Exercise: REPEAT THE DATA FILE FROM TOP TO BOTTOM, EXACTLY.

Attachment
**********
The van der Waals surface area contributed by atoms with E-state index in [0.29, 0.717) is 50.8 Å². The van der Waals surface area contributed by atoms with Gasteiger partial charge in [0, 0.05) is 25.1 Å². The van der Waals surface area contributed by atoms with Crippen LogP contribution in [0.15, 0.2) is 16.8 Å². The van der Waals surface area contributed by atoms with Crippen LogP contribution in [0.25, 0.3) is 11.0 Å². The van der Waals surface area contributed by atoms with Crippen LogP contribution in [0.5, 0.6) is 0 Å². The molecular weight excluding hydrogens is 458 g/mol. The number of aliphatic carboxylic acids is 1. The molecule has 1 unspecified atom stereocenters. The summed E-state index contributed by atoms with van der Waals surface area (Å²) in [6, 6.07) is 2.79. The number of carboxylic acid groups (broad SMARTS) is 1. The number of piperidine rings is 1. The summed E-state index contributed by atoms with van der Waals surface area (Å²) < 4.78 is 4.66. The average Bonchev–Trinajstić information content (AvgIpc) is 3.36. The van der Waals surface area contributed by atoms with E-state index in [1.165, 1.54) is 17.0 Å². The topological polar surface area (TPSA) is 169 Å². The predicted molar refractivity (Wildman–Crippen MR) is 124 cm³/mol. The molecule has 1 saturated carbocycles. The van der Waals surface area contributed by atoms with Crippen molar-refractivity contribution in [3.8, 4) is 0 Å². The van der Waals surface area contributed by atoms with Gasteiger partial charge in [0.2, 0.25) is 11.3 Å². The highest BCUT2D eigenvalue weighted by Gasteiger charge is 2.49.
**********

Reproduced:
The van der Waals surface area contributed by atoms with E-state index in [0.29, 0.717) is 50.8 Å². The van der Waals surface area contributed by atoms with Gasteiger partial charge in [0, 0.05) is 25.1 Å². The van der Waals surface area contributed by atoms with Crippen LogP contribution in [0.15, 0.2) is 16.8 Å². The van der Waals surface area contributed by atoms with Crippen LogP contribution in [0.25, 0.3) is 11.0 Å². The van der Waals surface area contributed by atoms with Crippen LogP contribution in [0.5, 0.6) is 0 Å². The molecular weight excluding hydrogens is 458 g/mol. The number of aliphatic carboxylic acids is 1. The molecule has 1 unspecified atom stereocenters. The summed E-state index contributed by atoms with van der Waals surface area (Å²) in [6, 6.07) is 2.79. The number of carboxylic acid groups (broad SMARTS) is 1. The number of piperidine rings is 1. The summed E-state index contributed by atoms with van der Waals surface area (Å²) < 4.78 is 4.66. The average Bonchev–Trinajstić information content (AvgIpc) is 3.36. The van der Waals surface area contributed by atoms with E-state index in [1.165, 1.54) is 17.0 Å². The topological polar surface area (TPSA) is 169 Å². The predicted molar refractivity (Wildman–Crippen MR) is 124 cm³/mol. The molecule has 1 saturated carbocycles. The van der Waals surface area contributed by atoms with Crippen molar-refractivity contribution in [3.8, 4) is 0 Å². The van der Waals surface area contributed by atoms with Gasteiger partial charge in [0.2, 0.25) is 11.3 Å². The highest BCUT2D eigenvalue weighted by Gasteiger charge is 2.49.